The writings of Ellen G. White are an integral part of the Seventh-day Adventist Church. While the Adventist Church holds the Bible as its only creed and strongly adheres to the teaching of the Scriptures, Ellen G. White’s writings are viewed as a secondary companion to the Bible – more so than ordinary Christian literature.
As in the case of every prophet, there have been naysayers – those who refuse to accept the writings of Ellen G. White or those who question why the Adventist Church holds her in such high esteem. In 1982, the General Conference released a statement (published in the Adventist Review) about Ellen G. White. According to the Biblical Research Institute, suggestions from readers and several other groups have led to a refinement of the statement to its present form.Although this is not a voted statement, they believe that the worldwide participation in its development makes it a true reflection of the views the Church has on this topic. This statement reads:
One of the gifts of the Holy Spirit is prophecy. This gift is an identifying mark of the remnant church and was manifested in the ministry of Ellen G. White. As the Lord’s messenger, her writings are a continuing and authoritative source of truth which provide for the church comfort, guidance, instruction, and correction. They also make clear that the Bible is the standard by which all teaching and experience must be tested. Support is found in these Bible passages: Joel 2:28,29; Acts 2:14-21; Hebrews 1:1-3; Revelation 12:17; Revelation 19:10. (To read more, click here.)
In 2013, a survey of church members around the world was conducted under the direction of the General Conference Office of Archives, Statistics, and Research. The study was designed to assess the experiences and attitudes of church members regarding different aspects of their personal spiritual lives and their participation in the Seventh-day Adventist Church. Among the questions that members of the global Church were asked, was how frequently they read the writings of Ellen G. White.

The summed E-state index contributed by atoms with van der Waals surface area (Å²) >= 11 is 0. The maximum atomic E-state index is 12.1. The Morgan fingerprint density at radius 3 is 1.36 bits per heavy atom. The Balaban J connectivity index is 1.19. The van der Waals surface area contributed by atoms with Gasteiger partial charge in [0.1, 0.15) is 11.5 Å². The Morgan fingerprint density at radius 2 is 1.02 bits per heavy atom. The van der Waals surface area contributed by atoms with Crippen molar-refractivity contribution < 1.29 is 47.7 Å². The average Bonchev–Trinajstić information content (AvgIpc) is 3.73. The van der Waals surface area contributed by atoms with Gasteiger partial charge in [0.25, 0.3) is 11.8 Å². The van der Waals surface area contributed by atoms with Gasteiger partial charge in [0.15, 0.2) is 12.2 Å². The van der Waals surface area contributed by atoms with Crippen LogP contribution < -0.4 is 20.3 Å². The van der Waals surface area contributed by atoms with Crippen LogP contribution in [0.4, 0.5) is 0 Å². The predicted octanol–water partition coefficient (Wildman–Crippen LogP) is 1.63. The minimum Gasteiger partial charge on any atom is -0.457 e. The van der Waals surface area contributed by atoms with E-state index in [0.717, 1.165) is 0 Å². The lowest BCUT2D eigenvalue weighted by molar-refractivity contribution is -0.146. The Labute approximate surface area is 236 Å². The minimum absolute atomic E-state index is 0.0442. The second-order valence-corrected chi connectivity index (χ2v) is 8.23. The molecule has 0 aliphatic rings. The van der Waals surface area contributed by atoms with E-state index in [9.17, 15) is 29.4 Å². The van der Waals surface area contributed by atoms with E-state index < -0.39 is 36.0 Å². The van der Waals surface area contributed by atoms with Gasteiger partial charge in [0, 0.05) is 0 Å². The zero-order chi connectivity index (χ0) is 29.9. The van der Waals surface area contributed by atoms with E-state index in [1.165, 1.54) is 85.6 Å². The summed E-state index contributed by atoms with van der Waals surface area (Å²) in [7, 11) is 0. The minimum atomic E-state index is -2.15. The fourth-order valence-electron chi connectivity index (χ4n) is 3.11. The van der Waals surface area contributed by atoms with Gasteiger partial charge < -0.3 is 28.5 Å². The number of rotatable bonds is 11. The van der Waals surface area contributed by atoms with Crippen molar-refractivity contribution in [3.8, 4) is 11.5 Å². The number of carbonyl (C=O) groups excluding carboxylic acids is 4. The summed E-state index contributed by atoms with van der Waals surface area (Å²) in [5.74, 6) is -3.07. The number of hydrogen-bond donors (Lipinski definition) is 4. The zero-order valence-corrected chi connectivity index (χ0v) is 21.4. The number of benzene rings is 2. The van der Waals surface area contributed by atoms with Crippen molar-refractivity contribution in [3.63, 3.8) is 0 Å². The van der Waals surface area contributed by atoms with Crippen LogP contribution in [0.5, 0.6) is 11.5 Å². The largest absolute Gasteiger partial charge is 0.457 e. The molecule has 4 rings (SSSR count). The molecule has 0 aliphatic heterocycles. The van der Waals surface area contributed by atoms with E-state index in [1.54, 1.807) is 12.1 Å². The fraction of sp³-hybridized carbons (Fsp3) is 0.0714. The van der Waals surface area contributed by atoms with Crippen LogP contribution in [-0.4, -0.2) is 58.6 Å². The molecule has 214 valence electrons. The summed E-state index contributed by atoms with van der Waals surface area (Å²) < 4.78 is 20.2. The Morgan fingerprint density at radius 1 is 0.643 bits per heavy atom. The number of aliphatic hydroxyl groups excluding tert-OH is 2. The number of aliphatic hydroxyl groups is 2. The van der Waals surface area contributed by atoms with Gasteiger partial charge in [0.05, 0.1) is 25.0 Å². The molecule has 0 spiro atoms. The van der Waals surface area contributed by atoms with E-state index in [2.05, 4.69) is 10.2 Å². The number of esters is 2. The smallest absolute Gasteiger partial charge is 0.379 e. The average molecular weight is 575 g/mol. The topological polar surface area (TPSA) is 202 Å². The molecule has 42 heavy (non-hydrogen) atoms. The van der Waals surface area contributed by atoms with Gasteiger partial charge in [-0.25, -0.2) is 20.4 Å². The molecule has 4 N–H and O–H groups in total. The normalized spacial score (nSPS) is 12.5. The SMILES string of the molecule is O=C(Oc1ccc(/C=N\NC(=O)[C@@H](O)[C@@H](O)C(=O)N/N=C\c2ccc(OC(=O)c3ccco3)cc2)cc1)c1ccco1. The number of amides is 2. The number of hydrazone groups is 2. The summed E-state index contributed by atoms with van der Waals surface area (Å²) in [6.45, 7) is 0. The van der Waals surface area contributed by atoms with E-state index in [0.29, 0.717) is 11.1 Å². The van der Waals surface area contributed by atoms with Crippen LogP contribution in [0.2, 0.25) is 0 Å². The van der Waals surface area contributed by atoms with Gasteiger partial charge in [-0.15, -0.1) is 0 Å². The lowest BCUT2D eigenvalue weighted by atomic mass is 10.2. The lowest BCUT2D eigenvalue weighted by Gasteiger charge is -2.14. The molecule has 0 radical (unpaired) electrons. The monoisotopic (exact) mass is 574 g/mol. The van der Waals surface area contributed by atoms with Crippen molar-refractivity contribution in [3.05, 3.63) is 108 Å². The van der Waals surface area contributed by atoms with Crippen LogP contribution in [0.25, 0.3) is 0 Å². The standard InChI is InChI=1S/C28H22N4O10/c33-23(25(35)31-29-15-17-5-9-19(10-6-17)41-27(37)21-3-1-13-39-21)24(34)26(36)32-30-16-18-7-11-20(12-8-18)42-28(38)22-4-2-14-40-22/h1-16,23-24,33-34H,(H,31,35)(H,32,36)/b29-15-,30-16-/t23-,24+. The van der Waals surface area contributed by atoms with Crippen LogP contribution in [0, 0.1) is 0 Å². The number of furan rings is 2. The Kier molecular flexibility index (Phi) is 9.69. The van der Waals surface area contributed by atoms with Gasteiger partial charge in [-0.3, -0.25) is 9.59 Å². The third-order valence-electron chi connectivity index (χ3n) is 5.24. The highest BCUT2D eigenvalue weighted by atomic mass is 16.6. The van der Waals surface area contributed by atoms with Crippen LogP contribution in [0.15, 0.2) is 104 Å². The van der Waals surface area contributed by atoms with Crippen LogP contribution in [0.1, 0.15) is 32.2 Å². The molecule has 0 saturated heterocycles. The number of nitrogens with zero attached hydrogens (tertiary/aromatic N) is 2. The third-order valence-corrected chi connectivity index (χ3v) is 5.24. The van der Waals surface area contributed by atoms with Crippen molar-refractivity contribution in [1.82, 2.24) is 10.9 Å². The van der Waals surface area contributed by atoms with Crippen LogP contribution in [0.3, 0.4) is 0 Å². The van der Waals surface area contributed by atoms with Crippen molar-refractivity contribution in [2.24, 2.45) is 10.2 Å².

- A little more than a third (37%) responded that they read her writings more than once a week including almost half of them (16%) reading her works daily or more than once a day.
- A quarter (25%), however, responded that they read her writings less than once a month.
- Another fifth of respondents (20%) indicated that they never read Ellen G. White.
While this might seem a little discouraging, especially considering the emphasis the Church puts on the messages Ellen G. White shared, other survey responses indicate that beliefs and spiritual practices don’t go always hand by hand. Responses to the next question “Ellen G. White was an inspired messenger to the Adventist church” proved this even more:
- Nearly three-fourths (74%) of church members responded that they wholeheartedly embrace the statement.
- Only a fraction (4%) of church members stated that they do not accept Ellen White’s status as an inspired messenger.
If the Church views Ellen G. White as a messenger from God, and if a majority of members view her as such, then one might question why her writings are not read more frequently. One reason might be linked to the absence of translations. This is supported by the finding that the divisions who reported the highest percentages of “never” reading Ellen G. White’s writings (South Pacific Division – 28%; Trans-European Division – 25.1%; Inter-American Division – 23%) may not have her writings translated into the regional dialects and languages.
The writings of Ellen G. White have many important insights and convey profound truths for our Church today. If you haven’t spent time reading them recently, then perhaps it is time to open one of her book or check them online (E.G.W. Writings or Ellen G. White Estate) in the language you prefer, and see what truths you can find hidden there. There are nuggets of divine wisdom waiting for you!
Created in collaboration with the Institute of Church Ministry.